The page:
Yesterday, my son asked me what I thought about the immigration plan now being debated in the US Congress. I really didn’t know what to say to him because I have been too busy getting reacquainted with being employed and getting settled into my new job to pay attention. But I do have some high level opinions that I shared with him.
On the topic of immigration, I stick very closely to neo/classical-liberal roots. I prefer open borders; but I also realize the political complications that arise from that particular point of view concerning the existence of the welfare state. In fact, I agree with those who believe immigration should be controlled just on the basis that open borders would strain welfare programs; it is an unacceptable outcome. Some part of me believes that if immigration and the welfare state are pitted against one another, the welfare state should be the one to go or be dramatically curtailed to programs that can be administered on a citizenship basis, at least at the Federal level.
Putting on my Federalist hat, it would be better for the Federal Government to relinquish control of welfare programs and allow individual States to solve the problem by tailoring the programs to the specific needs of their populations. They can and will solve the problems from competing interests if the tax base that supports the programs is localized. As I said before, we likely won’t have a desirable outcome if we expect politicians in the Beltway to deal with it because neither side wants to give up what they could possibly gain politically from doing immigration reform in their own, one-size-fits-all way – and so no matter what they come up with, the problems created by an irrational immigration system and largely open welfare programs will continue.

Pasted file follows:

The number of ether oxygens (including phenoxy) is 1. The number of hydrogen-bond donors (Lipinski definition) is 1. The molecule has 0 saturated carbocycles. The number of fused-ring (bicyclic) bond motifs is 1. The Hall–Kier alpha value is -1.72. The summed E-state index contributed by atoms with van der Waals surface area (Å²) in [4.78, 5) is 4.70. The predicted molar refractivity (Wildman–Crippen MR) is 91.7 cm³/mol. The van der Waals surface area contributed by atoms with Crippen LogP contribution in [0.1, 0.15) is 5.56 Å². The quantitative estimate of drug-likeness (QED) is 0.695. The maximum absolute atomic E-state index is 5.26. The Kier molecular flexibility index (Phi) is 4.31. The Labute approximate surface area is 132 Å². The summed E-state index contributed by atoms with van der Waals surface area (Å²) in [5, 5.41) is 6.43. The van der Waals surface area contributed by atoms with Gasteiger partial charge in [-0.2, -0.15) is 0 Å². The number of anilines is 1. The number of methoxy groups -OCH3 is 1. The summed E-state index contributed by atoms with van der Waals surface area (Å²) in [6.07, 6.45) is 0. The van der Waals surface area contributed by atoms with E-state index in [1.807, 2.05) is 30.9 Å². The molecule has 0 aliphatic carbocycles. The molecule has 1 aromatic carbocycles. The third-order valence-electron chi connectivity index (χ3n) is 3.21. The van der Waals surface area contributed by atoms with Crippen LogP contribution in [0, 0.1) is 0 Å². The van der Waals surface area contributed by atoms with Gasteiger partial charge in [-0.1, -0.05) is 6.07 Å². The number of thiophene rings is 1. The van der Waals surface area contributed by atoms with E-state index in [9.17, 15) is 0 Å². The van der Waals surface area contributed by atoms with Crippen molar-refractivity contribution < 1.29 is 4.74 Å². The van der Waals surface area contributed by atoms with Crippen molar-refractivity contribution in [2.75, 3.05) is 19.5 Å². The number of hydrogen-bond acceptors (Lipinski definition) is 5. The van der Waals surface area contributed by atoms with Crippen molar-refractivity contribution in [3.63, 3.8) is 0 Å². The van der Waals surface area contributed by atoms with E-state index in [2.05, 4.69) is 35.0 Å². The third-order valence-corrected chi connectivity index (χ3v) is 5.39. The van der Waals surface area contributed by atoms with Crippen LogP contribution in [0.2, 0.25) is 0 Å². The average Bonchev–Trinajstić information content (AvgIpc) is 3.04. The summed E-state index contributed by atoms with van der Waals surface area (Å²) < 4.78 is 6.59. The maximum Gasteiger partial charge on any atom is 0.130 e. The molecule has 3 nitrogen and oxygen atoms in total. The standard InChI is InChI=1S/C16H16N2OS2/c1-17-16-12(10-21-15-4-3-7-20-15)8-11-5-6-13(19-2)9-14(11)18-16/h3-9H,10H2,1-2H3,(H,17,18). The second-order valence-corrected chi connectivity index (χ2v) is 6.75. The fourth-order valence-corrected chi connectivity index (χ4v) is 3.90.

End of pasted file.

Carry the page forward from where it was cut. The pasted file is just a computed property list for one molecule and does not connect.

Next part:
For a recap, both immigration and the design of the welfare state need to be overhauled in order to achieve a solution that is workable and financially practical for everyone.
As far as immigration is concerned, I want to have something like an Elis Island in each part of border geography (north, south, east, and west) where people who want to come here can go to undergo basic screening for criminal history, immunizations, etc… and if they check out, they can proceed to enter. There should be no quotas, no requirements for job sponsorship, no expiration dates of visas, or any bureaucratic overhead except for the basic things already mentioned. All of existing bureaucracy surrounding immigration to the US serve only a fallacious protectionist point of view (see Bastiat on protectionism) and are more harmful than helpful.
In addition to the wisdom of Bastiat, the problems created by our irrational immigration system come from basic errors in logic. Just as the era of Prohibition proved, we cannot achieve a desirable solution to a perceived problem just by passing a ban. It is likely the case that the more we attempt to enforce our collective will on a particular issue of human behavior through legislation and enforcement of bans, the more of the undesirable behavior we get that manifests itself in ways that are much worse than if we had chosen to cope with the original problem as best we can.
There is indeed a considerable human cost to irrationality and the current levels of violence and lawlessness on some parts of the border are proof of that.